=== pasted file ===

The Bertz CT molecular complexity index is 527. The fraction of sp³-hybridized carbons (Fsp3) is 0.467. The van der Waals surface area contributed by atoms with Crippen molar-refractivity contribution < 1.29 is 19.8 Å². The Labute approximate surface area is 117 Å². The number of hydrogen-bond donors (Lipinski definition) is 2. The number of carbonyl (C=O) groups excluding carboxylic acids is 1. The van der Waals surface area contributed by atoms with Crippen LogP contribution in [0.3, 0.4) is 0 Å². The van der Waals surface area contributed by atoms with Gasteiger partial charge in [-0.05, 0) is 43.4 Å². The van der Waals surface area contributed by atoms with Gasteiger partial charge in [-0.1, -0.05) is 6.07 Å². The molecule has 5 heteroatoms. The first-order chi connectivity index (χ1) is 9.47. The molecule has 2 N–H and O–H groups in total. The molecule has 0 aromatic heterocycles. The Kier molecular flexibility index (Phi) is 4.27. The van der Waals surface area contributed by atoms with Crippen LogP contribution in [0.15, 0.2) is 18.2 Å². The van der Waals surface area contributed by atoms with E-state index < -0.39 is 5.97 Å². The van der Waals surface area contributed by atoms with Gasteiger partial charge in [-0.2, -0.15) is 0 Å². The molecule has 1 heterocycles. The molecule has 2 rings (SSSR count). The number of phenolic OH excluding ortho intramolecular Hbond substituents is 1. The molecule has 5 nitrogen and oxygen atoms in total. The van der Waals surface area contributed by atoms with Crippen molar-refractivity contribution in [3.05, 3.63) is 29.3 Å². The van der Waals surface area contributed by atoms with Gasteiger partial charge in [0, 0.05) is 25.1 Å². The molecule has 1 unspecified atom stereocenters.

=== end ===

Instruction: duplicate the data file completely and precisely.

The Bertz CT molecular complexity index is 527. The fraction of sp³-hybridized carbons (Fsp3) is 0.467. The van der Waals surface area contributed by atoms with Crippen molar-refractivity contribution < 1.29 is 19.8 Å². The Labute approximate surface area is 117 Å². The number of hydrogen-bond donors (Lipinski definition) is 2. The number of carbonyl (C=O) groups excluding carboxylic acids is 1. The van der Waals surface area contributed by atoms with Crippen LogP contribution in [0.3, 0.4) is 0 Å². The van der Waals surface area contributed by atoms with Gasteiger partial charge in [-0.05, 0) is 43.4 Å². The van der Waals surface area contributed by atoms with Gasteiger partial charge in [-0.1, -0.05) is 6.07 Å². The molecule has 5 heteroatoms. The first-order chi connectivity index (χ1) is 9.47. The molecule has 2 N–H and O–H groups in total. The molecule has 0 aromatic heterocycles. The Kier molecular flexibility index (Phi) is 4.27. The van der Waals surface area contributed by atoms with Crippen LogP contribution in [0.15, 0.2) is 18.2 Å². The van der Waals surface area contributed by atoms with E-state index < -0.39 is 5.97 Å². The van der Waals surface area contributed by atoms with Gasteiger partial charge in [-0.2, -0.15) is 0 Å². The molecule has 1 heterocycles. The molecule has 2 rings (SSSR count). The number of phenolic OH excluding ortho intramolecular Hbond substituents is 1. The molecule has 5 nitrogen and oxygen atoms in total. The van der Waals surface area contributed by atoms with Crippen molar-refractivity contribution in [3.05, 3.63) is 29.3 Å². The van der Waals surface area contributed by atoms with Gasteiger partial charge in [0, 0.05) is 25.1 Å². The molecule has 1 unspecified atom stereocenters.